The wind was quite strong, so again we had to change our plans. But we just go where the wind blows, right? Today that place was the island of Hydra. We first tried to dock in Mandraki Bay, but there were already too many others there. It was also too deep to just set anchor, so we continued to Hydra town. When we arrived the port was more or less full, but luckily we managed to sneak in behind a catamaran.
Like in Poros town, the houses crawl up the hillside. Merely white houses with colourful window blinds and doors. The entire island is free of cars, so to transport goods they have to use donkeys. Isn’t that just picture perfect?
The harbour protects a few hundred small private boats, used for fishing and getting around. The harbour front is packed with cafes, restaurants and bars. We decided to find a place a little bit more hidden, just a few alleys back. The outdoor tables at Tavern Zefyros is situated in a small quiet square. We were craving for grilled fish, but then we had to come with the owner to the fish store at the other end of the square to pick the one we wanted. It seemed we made a good choice, at least it was very tasteful!
Setting sail in the morning, but the wind soon died of, so we had to go by engine again. With this, we also had to change from the original plan, as it would be too far to go without proper sailing wind.
We stopped for lunch and swimming in a small bay off Moni island, before heading on to our new destination; Poros. Sailing in to the bay with the village of Poros climbing up the hill was simply fantastic! And finishing off with an amazing sunset just made everything perfect.
Tomasz had been here quite a few times before, and wanted to take us to his favorite places. For the starter he took us to the small local tavern Karavolos. It is located in a back alley, just up the street from Corner Souvlaki by the harbour. Their specialty is snails, so we ordered some portions to share. I think all of us were a little bit sceptic at first, but it was seriously incredible! With the restaurant in itself being beautiful as well, is the recipe for success.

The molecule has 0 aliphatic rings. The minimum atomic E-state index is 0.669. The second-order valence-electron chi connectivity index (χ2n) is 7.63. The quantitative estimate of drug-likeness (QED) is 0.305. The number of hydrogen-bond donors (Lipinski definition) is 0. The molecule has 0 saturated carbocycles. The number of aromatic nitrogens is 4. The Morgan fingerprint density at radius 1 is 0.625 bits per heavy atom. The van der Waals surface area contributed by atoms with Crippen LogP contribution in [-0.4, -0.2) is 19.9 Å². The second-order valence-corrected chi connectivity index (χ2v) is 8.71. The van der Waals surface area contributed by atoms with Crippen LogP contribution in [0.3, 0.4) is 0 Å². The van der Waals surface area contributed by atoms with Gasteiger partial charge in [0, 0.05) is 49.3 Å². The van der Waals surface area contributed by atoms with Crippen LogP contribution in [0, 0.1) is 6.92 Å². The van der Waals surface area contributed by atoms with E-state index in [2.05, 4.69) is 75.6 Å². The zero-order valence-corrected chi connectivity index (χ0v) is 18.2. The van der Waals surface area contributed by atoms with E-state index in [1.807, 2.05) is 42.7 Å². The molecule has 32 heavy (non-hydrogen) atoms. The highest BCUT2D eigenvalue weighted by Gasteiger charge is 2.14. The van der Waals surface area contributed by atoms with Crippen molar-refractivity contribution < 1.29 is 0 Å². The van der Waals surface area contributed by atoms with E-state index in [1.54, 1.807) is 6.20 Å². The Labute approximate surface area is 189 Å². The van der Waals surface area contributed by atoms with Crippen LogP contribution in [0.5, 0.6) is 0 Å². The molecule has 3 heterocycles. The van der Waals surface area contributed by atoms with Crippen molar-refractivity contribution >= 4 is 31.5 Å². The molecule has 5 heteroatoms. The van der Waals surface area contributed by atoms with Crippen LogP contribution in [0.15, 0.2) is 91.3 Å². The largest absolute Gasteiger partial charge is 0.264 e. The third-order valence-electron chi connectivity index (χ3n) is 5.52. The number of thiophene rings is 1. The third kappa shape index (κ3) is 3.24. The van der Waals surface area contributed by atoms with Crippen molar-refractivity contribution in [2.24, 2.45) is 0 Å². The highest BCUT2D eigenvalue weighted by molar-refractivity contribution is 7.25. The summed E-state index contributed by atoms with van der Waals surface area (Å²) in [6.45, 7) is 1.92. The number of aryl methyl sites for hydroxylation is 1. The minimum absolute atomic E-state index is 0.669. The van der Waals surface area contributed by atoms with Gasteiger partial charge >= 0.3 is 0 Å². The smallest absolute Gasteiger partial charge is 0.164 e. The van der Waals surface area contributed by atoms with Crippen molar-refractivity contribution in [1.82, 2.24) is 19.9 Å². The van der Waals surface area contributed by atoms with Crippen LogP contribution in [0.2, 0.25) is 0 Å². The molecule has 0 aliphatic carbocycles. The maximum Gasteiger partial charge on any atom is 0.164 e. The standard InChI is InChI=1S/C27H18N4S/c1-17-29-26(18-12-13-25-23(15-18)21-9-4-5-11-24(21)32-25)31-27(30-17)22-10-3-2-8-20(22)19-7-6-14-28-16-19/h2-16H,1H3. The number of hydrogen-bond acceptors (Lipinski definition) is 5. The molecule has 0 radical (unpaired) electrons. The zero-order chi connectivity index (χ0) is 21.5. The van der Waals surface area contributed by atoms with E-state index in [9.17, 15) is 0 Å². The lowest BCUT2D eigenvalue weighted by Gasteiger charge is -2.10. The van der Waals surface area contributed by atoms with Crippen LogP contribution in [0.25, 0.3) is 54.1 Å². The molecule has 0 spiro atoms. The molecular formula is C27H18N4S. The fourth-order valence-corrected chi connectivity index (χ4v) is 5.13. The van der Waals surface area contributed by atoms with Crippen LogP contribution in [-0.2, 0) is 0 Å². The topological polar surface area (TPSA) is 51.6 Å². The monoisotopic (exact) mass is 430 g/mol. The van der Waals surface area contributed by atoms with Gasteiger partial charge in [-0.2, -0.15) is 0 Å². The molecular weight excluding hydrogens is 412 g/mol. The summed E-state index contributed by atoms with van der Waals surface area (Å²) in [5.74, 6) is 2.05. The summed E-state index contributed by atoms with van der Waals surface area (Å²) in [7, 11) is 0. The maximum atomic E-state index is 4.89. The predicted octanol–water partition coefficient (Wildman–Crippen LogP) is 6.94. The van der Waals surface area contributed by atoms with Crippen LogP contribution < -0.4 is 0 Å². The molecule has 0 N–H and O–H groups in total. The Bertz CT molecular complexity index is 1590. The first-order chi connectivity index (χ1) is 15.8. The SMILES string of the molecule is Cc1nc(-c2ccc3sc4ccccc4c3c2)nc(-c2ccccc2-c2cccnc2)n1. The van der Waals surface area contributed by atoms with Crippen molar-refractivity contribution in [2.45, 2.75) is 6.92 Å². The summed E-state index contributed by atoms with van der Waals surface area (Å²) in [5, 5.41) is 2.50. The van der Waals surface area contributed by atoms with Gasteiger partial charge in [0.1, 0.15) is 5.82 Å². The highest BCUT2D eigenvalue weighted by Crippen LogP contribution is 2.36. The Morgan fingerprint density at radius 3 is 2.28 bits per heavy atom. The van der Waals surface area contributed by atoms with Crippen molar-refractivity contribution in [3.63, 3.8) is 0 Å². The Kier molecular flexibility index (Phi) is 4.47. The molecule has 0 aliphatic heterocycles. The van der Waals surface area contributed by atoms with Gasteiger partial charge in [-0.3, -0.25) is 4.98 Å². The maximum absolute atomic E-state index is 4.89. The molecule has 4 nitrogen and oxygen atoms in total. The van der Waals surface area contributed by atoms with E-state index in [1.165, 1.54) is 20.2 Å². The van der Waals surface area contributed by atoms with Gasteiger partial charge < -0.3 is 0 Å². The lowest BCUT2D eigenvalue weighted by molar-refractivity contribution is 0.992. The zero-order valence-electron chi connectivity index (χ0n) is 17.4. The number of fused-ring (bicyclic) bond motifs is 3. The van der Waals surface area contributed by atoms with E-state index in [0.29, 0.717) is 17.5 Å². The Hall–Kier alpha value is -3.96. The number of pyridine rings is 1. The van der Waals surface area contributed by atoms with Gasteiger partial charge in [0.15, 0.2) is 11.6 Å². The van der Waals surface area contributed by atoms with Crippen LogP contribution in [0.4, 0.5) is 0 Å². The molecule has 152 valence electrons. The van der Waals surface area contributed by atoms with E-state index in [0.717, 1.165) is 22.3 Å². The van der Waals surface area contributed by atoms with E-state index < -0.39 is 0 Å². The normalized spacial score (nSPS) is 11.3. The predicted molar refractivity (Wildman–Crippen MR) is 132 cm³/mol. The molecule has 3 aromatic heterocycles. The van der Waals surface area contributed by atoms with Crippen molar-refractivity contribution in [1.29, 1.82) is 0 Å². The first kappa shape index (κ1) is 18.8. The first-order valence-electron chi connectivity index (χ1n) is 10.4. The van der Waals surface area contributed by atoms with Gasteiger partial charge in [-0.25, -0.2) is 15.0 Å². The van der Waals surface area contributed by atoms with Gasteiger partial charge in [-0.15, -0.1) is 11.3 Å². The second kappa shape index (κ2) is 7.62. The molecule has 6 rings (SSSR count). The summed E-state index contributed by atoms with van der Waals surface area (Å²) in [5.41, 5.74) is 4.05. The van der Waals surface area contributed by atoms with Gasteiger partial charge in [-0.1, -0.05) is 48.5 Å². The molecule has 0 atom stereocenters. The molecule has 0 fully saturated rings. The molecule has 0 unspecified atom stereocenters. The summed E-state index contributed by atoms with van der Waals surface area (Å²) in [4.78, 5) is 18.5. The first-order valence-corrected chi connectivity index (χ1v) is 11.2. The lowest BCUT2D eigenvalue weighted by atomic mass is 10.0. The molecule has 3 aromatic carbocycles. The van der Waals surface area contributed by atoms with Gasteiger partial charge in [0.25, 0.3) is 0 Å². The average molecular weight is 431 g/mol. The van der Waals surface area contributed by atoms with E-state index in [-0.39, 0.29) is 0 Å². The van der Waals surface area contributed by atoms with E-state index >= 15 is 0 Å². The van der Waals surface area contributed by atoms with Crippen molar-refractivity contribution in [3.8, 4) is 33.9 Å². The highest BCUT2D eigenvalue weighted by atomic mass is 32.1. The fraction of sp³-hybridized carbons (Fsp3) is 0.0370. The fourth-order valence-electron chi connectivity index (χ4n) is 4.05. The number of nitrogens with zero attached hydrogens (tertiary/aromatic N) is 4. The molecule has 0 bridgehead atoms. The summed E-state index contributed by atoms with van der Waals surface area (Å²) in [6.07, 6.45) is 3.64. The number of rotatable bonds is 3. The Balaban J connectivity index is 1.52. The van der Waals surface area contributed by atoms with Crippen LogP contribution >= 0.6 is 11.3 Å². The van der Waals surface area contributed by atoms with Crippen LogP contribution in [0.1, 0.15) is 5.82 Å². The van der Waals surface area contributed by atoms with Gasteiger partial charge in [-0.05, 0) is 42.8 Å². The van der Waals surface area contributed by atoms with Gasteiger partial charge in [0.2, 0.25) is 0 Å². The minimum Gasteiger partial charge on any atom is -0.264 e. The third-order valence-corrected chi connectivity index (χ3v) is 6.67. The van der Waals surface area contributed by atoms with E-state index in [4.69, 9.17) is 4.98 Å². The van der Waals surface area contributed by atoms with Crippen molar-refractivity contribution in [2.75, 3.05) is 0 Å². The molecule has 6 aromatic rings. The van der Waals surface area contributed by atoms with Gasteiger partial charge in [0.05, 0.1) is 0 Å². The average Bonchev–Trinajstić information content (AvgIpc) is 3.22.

For our main course, Tomasz took us to Corner Souvlaki. One of the things you must eat when you are in Greece is exactly that. Usually it is served with tzatziki, but according to our captain, we should try the chicken souvlakia with their special sauce at this particular place. And he was so right!
For dessert we went further out along the harbour front to a place that had no less than 46 different tastes of ice-cream. What to choose?…
Poros is a typical example of the idyllic Greek small towns, with peaceful narrow streets, and blue doors and windows everywhere. The only thing missing in this picture is the old man and the donkey…
Epidavros is a very popular harbor, so in order to get a spot there, we had to be there around 14.00. From Vathi it should take approximately 2,5 hours to get there. We had a slow morning, and stopped in a nice bay close by Epidavros for a swim to cool down from the heat. The remains of an old house was supposed to be seen under the surface, but we could not find them. But at least all of us got a nice and long swim.
Arriving in the harbor of Epidavros, we got one of the few available spots. As we were at shore at lunchtime, we decided to make it easy and just buy some gyros.
One of the great attractions nearby is the old Epidaurus Theater. It is about 30 min drive from the port, and it usually cost 40€ to have a taxi drive you and pick you up again. It is recommended to spend at least 1,5 hours there. It would have been great to see this enormous ancient theater, but the heat set us back, so we relaxed partly in the shadow at the beach, or out in the cooling water instead.
In the evening we had dinner at a great restaurant called To Perivoli, meaning under the oranges. It was a few minutes walk away from the harbor, situated in a beautiful back yard with orange trees (surprise, surprise…!) We could go to the kitchen and point out what we wanted to order, and chose some mixed grilled meat and seafood, and some chicken in lemon sauce. For starters we had Cheese Zaganaki (fried cheese) with honey and sesame seeds, and also some fried small fish. Everything was really tasty, and we certainly did not go to bed feeling hungry.
The next morning we woke up to a magnificent sunrise, accompanied by the calming sound of the small fishing boats going out for today’s catch.
A few of us went for a walk, leading us to an old amphitheater (not to be mistaken for the big one) and further to the Church of Virgin Mary on the top of a hill.